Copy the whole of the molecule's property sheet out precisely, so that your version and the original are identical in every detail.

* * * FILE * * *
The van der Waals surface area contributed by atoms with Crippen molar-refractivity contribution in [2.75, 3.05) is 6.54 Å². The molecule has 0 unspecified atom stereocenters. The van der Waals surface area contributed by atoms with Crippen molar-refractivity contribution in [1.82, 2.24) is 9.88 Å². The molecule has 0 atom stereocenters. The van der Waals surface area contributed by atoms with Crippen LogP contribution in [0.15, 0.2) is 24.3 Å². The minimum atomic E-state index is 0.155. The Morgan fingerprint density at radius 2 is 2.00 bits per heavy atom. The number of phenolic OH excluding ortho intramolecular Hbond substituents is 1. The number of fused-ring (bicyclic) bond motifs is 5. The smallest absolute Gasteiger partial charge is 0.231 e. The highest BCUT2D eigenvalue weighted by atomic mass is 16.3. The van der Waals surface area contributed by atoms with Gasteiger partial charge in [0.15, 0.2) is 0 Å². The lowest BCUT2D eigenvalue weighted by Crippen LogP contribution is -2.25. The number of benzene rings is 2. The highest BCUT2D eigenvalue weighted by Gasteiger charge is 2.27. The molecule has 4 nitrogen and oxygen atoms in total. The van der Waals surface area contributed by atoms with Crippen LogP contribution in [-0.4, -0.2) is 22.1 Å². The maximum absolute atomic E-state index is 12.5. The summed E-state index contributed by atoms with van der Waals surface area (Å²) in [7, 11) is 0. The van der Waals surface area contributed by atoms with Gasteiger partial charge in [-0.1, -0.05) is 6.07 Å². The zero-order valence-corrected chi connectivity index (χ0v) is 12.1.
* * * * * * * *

The van der Waals surface area contributed by atoms with Crippen molar-refractivity contribution in [2.75, 3.05) is 6.54 Å². The molecule has 0 unspecified atom stereocenters. The van der Waals surface area contributed by atoms with Crippen molar-refractivity contribution in [1.82, 2.24) is 9.88 Å². The molecule has 0 atom stereocenters. The van der Waals surface area contributed by atoms with Crippen LogP contribution in [0.15, 0.2) is 24.3 Å². The minimum atomic E-state index is 0.155. The Morgan fingerprint density at radius 2 is 2.00 bits per heavy atom. The number of phenolic OH excluding ortho intramolecular Hbond substituents is 1. The number of fused-ring (bicyclic) bond motifs is 5. The smallest absolute Gasteiger partial charge is 0.231 e. The highest BCUT2D eigenvalue weighted by atomic mass is 16.3. The van der Waals surface area contributed by atoms with Gasteiger partial charge in [0.15, 0.2) is 0 Å². The lowest BCUT2D eigenvalue weighted by Crippen LogP contribution is -2.25. The number of benzene rings is 2. The highest BCUT2D eigenvalue weighted by Gasteiger charge is 2.27. The molecule has 4 nitrogen and oxygen atoms in total. The van der Waals surface area contributed by atoms with Crippen LogP contribution in [-0.4, -0.2) is 22.1 Å². The maximum absolute atomic E-state index is 12.5. The summed E-state index contributed by atoms with van der Waals surface area (Å²) in [7, 11) is 0. The van der Waals surface area contributed by atoms with Gasteiger partial charge in [-0.1, -0.05) is 6.07 Å². The zero-order valence-corrected chi connectivity index (χ0v) is 12.1.